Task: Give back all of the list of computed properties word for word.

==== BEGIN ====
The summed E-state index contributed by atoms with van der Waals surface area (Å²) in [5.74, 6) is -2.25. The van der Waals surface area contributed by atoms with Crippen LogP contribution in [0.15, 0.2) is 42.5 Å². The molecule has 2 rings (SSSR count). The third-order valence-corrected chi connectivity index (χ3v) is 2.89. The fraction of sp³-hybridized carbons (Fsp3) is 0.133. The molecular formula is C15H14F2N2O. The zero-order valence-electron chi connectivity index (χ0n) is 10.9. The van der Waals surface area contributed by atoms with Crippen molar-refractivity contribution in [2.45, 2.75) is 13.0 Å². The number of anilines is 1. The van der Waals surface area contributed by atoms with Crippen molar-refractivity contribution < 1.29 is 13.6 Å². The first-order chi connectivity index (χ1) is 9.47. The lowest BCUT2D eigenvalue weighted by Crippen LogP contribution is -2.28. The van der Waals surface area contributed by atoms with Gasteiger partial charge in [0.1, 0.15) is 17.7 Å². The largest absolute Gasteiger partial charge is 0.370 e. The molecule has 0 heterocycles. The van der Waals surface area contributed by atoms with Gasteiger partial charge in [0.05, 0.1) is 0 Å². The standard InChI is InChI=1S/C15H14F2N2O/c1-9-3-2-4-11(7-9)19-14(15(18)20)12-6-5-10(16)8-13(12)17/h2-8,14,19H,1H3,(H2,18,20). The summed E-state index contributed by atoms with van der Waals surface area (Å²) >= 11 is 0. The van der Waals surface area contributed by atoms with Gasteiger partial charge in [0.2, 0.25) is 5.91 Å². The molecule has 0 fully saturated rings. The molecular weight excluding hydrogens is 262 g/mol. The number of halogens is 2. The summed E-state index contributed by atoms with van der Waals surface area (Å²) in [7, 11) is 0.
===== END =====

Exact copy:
The summed E-state index contributed by atoms with van der Waals surface area (Å²) in [5.74, 6) is -2.25. The van der Waals surface area contributed by atoms with Crippen LogP contribution in [0.15, 0.2) is 42.5 Å². The molecule has 2 rings (SSSR count). The third-order valence-corrected chi connectivity index (χ3v) is 2.89. The fraction of sp³-hybridized carbons (Fsp3) is 0.133. The molecular formula is C15H14F2N2O. The zero-order valence-electron chi connectivity index (χ0n) is 10.9. The van der Waals surface area contributed by atoms with Crippen molar-refractivity contribution in [2.45, 2.75) is 13.0 Å². The number of anilines is 1. The van der Waals surface area contributed by atoms with Crippen molar-refractivity contribution < 1.29 is 13.6 Å². The first-order chi connectivity index (χ1) is 9.47. The lowest BCUT2D eigenvalue weighted by Crippen LogP contribution is -2.28. The van der Waals surface area contributed by atoms with Gasteiger partial charge in [0.1, 0.15) is 17.7 Å². The largest absolute Gasteiger partial charge is 0.370 e. The molecule has 0 heterocycles. The van der Waals surface area contributed by atoms with Gasteiger partial charge in [0.05, 0.1) is 0 Å². The standard InChI is InChI=1S/C15H14F2N2O/c1-9-3-2-4-11(7-9)19-14(15(18)20)12-6-5-10(16)8-13(12)17/h2-8,14,19H,1H3,(H2,18,20). The summed E-state index contributed by atoms with van der Waals surface area (Å²) >= 11 is 0. The van der Waals surface area contributed by atoms with Gasteiger partial charge in [0.2, 0.25) is 5.91 Å². The molecule has 0 fully saturated rings. The molecular weight excluding hydrogens is 262 g/mol. The number of halogens is 2. The summed E-state index contributed by atoms with van der Waals surface area (Å²) in [7, 11) is 0.